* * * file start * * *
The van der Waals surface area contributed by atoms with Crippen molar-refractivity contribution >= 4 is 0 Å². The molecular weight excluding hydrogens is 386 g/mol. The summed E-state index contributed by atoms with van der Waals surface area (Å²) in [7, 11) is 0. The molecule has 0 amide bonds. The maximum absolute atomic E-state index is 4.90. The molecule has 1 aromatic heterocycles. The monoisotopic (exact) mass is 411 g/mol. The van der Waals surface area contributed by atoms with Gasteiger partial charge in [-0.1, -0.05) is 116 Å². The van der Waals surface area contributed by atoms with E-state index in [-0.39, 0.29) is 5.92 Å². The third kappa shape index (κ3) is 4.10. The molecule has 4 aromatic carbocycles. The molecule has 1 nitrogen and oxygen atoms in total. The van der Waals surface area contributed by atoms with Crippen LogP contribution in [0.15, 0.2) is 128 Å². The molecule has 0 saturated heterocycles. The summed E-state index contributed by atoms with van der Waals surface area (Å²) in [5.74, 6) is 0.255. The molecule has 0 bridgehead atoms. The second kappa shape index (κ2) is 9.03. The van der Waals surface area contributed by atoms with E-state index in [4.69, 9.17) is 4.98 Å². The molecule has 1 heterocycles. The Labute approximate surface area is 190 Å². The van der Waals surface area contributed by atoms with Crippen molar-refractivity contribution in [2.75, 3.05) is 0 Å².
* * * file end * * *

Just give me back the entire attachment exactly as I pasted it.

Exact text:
The van der Waals surface area contributed by atoms with Crippen molar-refractivity contribution >= 4 is 0 Å². The molecular weight excluding hydrogens is 386 g/mol. The summed E-state index contributed by atoms with van der Waals surface area (Å²) in [7, 11) is 0. The molecule has 0 amide bonds. The maximum absolute atomic E-state index is 4.90. The molecule has 1 aromatic heterocycles. The monoisotopic (exact) mass is 411 g/mol. The van der Waals surface area contributed by atoms with Gasteiger partial charge in [-0.1, -0.05) is 116 Å². The van der Waals surface area contributed by atoms with E-state index in [-0.39, 0.29) is 5.92 Å². The third kappa shape index (κ3) is 4.10. The molecule has 4 aromatic carbocycles. The molecule has 1 nitrogen and oxygen atoms in total. The van der Waals surface area contributed by atoms with Crippen LogP contribution in [0.15, 0.2) is 128 Å². The molecule has 0 saturated heterocycles. The summed E-state index contributed by atoms with van der Waals surface area (Å²) in [5.74, 6) is 0.255. The molecule has 0 bridgehead atoms. The second kappa shape index (κ2) is 9.03. The van der Waals surface area contributed by atoms with E-state index in [4.69, 9.17) is 4.98 Å². The molecule has 1 heterocycles. The Labute approximate surface area is 190 Å². The van der Waals surface area contributed by atoms with Crippen molar-refractivity contribution in [2.75, 3.05) is 0 Å².